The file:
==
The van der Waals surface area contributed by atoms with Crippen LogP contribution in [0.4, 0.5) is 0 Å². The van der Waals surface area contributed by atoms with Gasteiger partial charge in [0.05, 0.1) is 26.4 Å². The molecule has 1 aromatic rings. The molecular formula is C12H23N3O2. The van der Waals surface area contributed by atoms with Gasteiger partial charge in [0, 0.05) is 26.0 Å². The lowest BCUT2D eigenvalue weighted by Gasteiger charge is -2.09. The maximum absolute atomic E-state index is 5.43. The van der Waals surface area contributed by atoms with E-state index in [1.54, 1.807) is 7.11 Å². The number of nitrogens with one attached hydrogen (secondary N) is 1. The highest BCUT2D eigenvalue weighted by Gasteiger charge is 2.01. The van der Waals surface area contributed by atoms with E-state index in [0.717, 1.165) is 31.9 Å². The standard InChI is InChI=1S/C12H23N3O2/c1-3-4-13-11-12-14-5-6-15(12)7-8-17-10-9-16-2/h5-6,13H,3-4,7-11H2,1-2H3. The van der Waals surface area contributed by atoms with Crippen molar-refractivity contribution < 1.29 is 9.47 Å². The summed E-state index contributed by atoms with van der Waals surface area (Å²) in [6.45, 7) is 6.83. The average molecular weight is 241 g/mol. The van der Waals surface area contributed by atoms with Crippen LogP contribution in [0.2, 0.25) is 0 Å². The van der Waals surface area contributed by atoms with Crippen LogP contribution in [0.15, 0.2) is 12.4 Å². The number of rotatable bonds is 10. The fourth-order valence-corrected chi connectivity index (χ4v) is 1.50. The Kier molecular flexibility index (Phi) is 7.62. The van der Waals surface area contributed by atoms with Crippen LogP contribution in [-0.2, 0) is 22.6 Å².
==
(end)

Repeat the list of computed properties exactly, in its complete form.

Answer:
The van der Waals surface area contributed by atoms with Crippen LogP contribution in [0.4, 0.5) is 0 Å². The van der Waals surface area contributed by atoms with Gasteiger partial charge in [0.05, 0.1) is 26.4 Å². The molecule has 1 aromatic rings. The molecular formula is C12H23N3O2. The van der Waals surface area contributed by atoms with Gasteiger partial charge in [0, 0.05) is 26.0 Å². The lowest BCUT2D eigenvalue weighted by Gasteiger charge is -2.09. The maximum absolute atomic E-state index is 5.43. The van der Waals surface area contributed by atoms with E-state index in [1.54, 1.807) is 7.11 Å². The number of nitrogens with one attached hydrogen (secondary N) is 1. The highest BCUT2D eigenvalue weighted by Gasteiger charge is 2.01. The van der Waals surface area contributed by atoms with E-state index in [0.717, 1.165) is 31.9 Å². The standard InChI is InChI=1S/C12H23N3O2/c1-3-4-13-11-12-14-5-6-15(12)7-8-17-10-9-16-2/h5-6,13H,3-4,7-11H2,1-2H3. The van der Waals surface area contributed by atoms with Crippen molar-refractivity contribution < 1.29 is 9.47 Å². The summed E-state index contributed by atoms with van der Waals surface area (Å²) in [6.45, 7) is 6.83. The average molecular weight is 241 g/mol. The van der Waals surface area contributed by atoms with Crippen LogP contribution in [0.2, 0.25) is 0 Å². The van der Waals surface area contributed by atoms with Crippen LogP contribution in [0.15, 0.2) is 12.4 Å². The number of rotatable bonds is 10. The fourth-order valence-corrected chi connectivity index (χ4v) is 1.50. The Kier molecular flexibility index (Phi) is 7.62. The van der Waals surface area contributed by atoms with Crippen LogP contribution in [-0.2, 0) is 22.6 Å².